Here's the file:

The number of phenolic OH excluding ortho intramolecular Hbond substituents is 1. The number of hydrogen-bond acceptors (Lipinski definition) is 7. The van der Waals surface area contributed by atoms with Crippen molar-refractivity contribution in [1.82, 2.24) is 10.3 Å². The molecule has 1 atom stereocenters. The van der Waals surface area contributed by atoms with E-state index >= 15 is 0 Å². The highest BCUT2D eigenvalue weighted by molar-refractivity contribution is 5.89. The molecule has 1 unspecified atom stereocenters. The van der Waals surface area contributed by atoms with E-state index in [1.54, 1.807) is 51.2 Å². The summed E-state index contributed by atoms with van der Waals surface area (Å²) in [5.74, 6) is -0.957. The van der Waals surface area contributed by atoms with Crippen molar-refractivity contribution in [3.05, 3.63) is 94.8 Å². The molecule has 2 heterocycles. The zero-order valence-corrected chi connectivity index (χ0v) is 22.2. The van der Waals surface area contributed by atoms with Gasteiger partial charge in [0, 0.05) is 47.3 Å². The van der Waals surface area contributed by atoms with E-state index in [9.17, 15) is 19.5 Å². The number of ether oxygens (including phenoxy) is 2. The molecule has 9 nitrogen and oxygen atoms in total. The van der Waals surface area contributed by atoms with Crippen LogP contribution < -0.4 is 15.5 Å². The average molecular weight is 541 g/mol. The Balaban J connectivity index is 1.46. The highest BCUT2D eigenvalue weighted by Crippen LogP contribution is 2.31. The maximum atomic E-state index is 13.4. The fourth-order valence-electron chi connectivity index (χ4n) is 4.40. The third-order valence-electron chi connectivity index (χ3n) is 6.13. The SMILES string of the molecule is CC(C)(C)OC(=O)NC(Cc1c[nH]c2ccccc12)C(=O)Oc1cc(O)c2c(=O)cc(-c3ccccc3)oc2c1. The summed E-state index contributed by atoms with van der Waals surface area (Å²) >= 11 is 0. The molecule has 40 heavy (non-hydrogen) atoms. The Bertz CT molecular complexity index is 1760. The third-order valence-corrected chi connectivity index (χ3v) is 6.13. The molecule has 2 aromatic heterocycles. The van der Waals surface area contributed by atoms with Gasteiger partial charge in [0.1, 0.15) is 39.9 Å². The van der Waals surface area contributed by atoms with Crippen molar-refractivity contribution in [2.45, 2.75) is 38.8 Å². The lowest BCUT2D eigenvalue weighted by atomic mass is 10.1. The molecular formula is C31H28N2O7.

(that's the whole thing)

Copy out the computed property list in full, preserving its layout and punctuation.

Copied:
The number of phenolic OH excluding ortho intramolecular Hbond substituents is 1. The number of hydrogen-bond acceptors (Lipinski definition) is 7. The van der Waals surface area contributed by atoms with Crippen molar-refractivity contribution in [1.82, 2.24) is 10.3 Å². The molecule has 1 atom stereocenters. The van der Waals surface area contributed by atoms with E-state index >= 15 is 0 Å². The highest BCUT2D eigenvalue weighted by molar-refractivity contribution is 5.89. The molecule has 1 unspecified atom stereocenters. The van der Waals surface area contributed by atoms with E-state index in [1.54, 1.807) is 51.2 Å². The summed E-state index contributed by atoms with van der Waals surface area (Å²) in [5.74, 6) is -0.957. The van der Waals surface area contributed by atoms with Crippen molar-refractivity contribution in [3.05, 3.63) is 94.8 Å². The molecule has 2 heterocycles. The zero-order valence-corrected chi connectivity index (χ0v) is 22.2. The van der Waals surface area contributed by atoms with Gasteiger partial charge in [0, 0.05) is 47.3 Å². The van der Waals surface area contributed by atoms with E-state index in [9.17, 15) is 19.5 Å². The number of ether oxygens (including phenoxy) is 2. The molecule has 9 nitrogen and oxygen atoms in total. The van der Waals surface area contributed by atoms with Crippen LogP contribution < -0.4 is 15.5 Å². The average molecular weight is 541 g/mol. The Balaban J connectivity index is 1.46. The highest BCUT2D eigenvalue weighted by Crippen LogP contribution is 2.31. The maximum atomic E-state index is 13.4. The fourth-order valence-electron chi connectivity index (χ4n) is 4.40. The third-order valence-electron chi connectivity index (χ3n) is 6.13. The SMILES string of the molecule is CC(C)(C)OC(=O)NC(Cc1c[nH]c2ccccc12)C(=O)Oc1cc(O)c2c(=O)cc(-c3ccccc3)oc2c1. The summed E-state index contributed by atoms with van der Waals surface area (Å²) >= 11 is 0. The molecule has 40 heavy (non-hydrogen) atoms. The Bertz CT molecular complexity index is 1760. The third-order valence-corrected chi connectivity index (χ3v) is 6.13. The molecule has 2 aromatic heterocycles. The van der Waals surface area contributed by atoms with Gasteiger partial charge in [0.1, 0.15) is 39.9 Å². The van der Waals surface area contributed by atoms with Crippen molar-refractivity contribution in [2.45, 2.75) is 38.8 Å². The lowest BCUT2D eigenvalue weighted by atomic mass is 10.1. The molecular formula is C31H28N2O7.